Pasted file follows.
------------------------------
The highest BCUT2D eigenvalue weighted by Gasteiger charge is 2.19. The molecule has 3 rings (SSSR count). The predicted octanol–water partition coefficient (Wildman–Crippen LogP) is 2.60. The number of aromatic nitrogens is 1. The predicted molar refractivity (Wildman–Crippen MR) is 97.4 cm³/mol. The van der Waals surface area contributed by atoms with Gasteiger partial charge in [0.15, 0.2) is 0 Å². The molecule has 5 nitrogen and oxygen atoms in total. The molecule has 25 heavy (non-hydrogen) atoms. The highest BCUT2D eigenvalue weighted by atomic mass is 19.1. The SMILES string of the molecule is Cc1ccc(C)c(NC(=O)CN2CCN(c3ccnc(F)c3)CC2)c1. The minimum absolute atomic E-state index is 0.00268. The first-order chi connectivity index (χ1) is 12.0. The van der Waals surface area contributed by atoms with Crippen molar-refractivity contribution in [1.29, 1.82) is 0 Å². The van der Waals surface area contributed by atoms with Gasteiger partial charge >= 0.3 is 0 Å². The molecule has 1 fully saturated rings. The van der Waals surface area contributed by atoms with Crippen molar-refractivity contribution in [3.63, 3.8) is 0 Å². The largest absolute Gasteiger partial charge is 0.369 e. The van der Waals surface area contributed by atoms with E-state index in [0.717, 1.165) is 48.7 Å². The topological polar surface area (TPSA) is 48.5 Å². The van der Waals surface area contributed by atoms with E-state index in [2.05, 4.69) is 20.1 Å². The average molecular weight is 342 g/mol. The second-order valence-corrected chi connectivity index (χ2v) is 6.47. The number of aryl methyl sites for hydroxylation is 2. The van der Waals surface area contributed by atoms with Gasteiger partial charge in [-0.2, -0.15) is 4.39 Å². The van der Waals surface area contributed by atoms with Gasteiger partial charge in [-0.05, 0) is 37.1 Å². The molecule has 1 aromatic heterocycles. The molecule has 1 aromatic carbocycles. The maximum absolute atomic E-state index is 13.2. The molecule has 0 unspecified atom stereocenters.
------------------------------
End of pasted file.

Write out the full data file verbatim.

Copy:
The highest BCUT2D eigenvalue weighted by Gasteiger charge is 2.19. The molecule has 3 rings (SSSR count). The predicted octanol–water partition coefficient (Wildman–Crippen LogP) is 2.60. The number of aromatic nitrogens is 1. The predicted molar refractivity (Wildman–Crippen MR) is 97.4 cm³/mol. The van der Waals surface area contributed by atoms with Gasteiger partial charge in [0.15, 0.2) is 0 Å². The molecule has 5 nitrogen and oxygen atoms in total. The molecule has 25 heavy (non-hydrogen) atoms. The highest BCUT2D eigenvalue weighted by atomic mass is 19.1. The SMILES string of the molecule is Cc1ccc(C)c(NC(=O)CN2CCN(c3ccnc(F)c3)CC2)c1. The minimum absolute atomic E-state index is 0.00268. The first-order chi connectivity index (χ1) is 12.0. The van der Waals surface area contributed by atoms with Crippen molar-refractivity contribution in [1.29, 1.82) is 0 Å². The van der Waals surface area contributed by atoms with Gasteiger partial charge >= 0.3 is 0 Å². The molecule has 1 fully saturated rings. The van der Waals surface area contributed by atoms with Crippen molar-refractivity contribution in [3.63, 3.8) is 0 Å². The largest absolute Gasteiger partial charge is 0.369 e. The van der Waals surface area contributed by atoms with E-state index in [0.717, 1.165) is 48.7 Å². The topological polar surface area (TPSA) is 48.5 Å². The van der Waals surface area contributed by atoms with E-state index in [2.05, 4.69) is 20.1 Å². The average molecular weight is 342 g/mol. The second-order valence-corrected chi connectivity index (χ2v) is 6.47. The number of aryl methyl sites for hydroxylation is 2. The van der Waals surface area contributed by atoms with Gasteiger partial charge in [-0.2, -0.15) is 4.39 Å². The van der Waals surface area contributed by atoms with Gasteiger partial charge in [-0.05, 0) is 37.1 Å². The molecule has 1 aromatic heterocycles. The molecule has 1 aromatic carbocycles. The maximum absolute atomic E-state index is 13.2. The molecule has 0 unspecified atom stereocenters.